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Graham Dawson
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No, that's what the BBC is for. Sky has to actually work and sell itself for the money, whilst Auntie just has to sit on her bloated arse and have it handed over for nothing.

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Graham Dawson
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Blair never said he got an answer. I doubt he would have heard one over the sound of his own ego anyway.

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Asus Zenbook UX31E

Graham Dawson
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As many as it takes.

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Feds propose 50-state ban on mobile use while driving

Graham Dawson
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Yes, I think I'd rather pull the gun. It creates enough time to mediate a more peaceful solution.

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Graham Dawson
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"That slower lap time translates directly to lack of concentration on actually driving."

That' there is where you make an unwarranted leap of logic. Running is not the same as driving, slowing down is not the same as "distraction". If you were talking to someone running with you, you'd slow down as well - should we then ban people from having conversations in a car or listening to the radio?

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The cure for US job woes: More immigrants

Graham Dawson
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WTF?

So let me get this straight... they have record unemployment, thousands of people literally hanging around in parks crying for jobs* that apparently just aren't there, and their solution is to... bring in EVEN MORE people? Am I the only one that sees the fundamental problem with this plan?

Reality time: a bunch of corporations and politicians see advantage in importing cheap labour: the former because they can pay them a pittance, the latter because they can turn them into a fairly reliable voting block to stay in power.

Yes I am a cynic, why do you ask?

(*Of course some of them quit jobs to go hang around in the park, which is a stupid idea if you ask me, and some of the refuse any jobs they're offered because... well, they're dumb enough to think you can get a job just hanging around in a park. But the majority I'm sure would take any job they could get.)

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CERN: 'New physics starts now'

Graham Dawson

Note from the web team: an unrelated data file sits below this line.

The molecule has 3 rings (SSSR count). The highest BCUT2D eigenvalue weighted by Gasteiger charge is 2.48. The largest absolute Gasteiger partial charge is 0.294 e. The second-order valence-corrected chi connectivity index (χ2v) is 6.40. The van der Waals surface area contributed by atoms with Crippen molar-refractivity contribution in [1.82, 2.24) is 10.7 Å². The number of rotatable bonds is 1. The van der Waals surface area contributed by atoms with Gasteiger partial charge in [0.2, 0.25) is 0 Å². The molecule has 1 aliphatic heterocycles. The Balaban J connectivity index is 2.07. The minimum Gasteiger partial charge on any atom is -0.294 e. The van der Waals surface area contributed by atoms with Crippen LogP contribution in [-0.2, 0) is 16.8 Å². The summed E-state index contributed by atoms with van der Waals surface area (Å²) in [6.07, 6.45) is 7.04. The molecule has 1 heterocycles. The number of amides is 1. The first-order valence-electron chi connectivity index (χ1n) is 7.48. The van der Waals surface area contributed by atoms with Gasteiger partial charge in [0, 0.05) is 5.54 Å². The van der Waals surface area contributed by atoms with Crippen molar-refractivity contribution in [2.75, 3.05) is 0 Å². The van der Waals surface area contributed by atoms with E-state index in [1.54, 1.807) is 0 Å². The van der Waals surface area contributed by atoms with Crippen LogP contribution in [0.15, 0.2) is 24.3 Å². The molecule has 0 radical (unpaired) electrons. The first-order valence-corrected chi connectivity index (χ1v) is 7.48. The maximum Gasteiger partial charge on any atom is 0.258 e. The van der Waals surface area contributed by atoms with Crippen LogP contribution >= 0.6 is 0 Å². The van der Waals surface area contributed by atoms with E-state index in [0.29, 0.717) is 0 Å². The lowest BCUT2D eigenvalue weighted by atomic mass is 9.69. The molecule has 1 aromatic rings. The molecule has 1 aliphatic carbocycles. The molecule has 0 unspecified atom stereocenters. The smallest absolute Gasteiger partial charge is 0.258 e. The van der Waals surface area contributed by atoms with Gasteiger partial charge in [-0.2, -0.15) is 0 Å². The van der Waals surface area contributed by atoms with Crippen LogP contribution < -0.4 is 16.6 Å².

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Windows

Drank it all on november. Cheers!

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REVEALED: People write things on Twitter, Media

Graham Dawson
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And now you're writing about them, and I'm writing about you writing about them.

I'd better go tweet this...

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Steve Jobs' last design: New Apple HQ pics

Graham Dawson
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Look at it this way: If the wondows keep breaking, there'll be lots of jobs.

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Graham Dawson
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Believe it or not, complex-curved toughened glass has a rather impressive spontaneous failure rate. It's all to do with pressure points and shear angles.

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Mythbusters cannonball ‘myth-fires’

Graham Dawson
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Jay, the strongest tornado recorded in the UK was no more than an F0. That's the smallest they bother to record. Typically we'll get one or two a year at most.

A minor F0 will do a little bit of damage. Suck off a few tiles, blow over a wall maybe.not much more.

Now, think about how many tornadoes the US gets in a year. Most of those will be greater than F1, and a good (and dangerous) number will be F5, the quarter-mile wide monsters that destroy everything in their path. An F5 would turn a brick terrace into a neat pile of rubble on the other side of the street, turn every tree on the road upside down and pile all the cars on top of each other just for fun.

Compare like with like.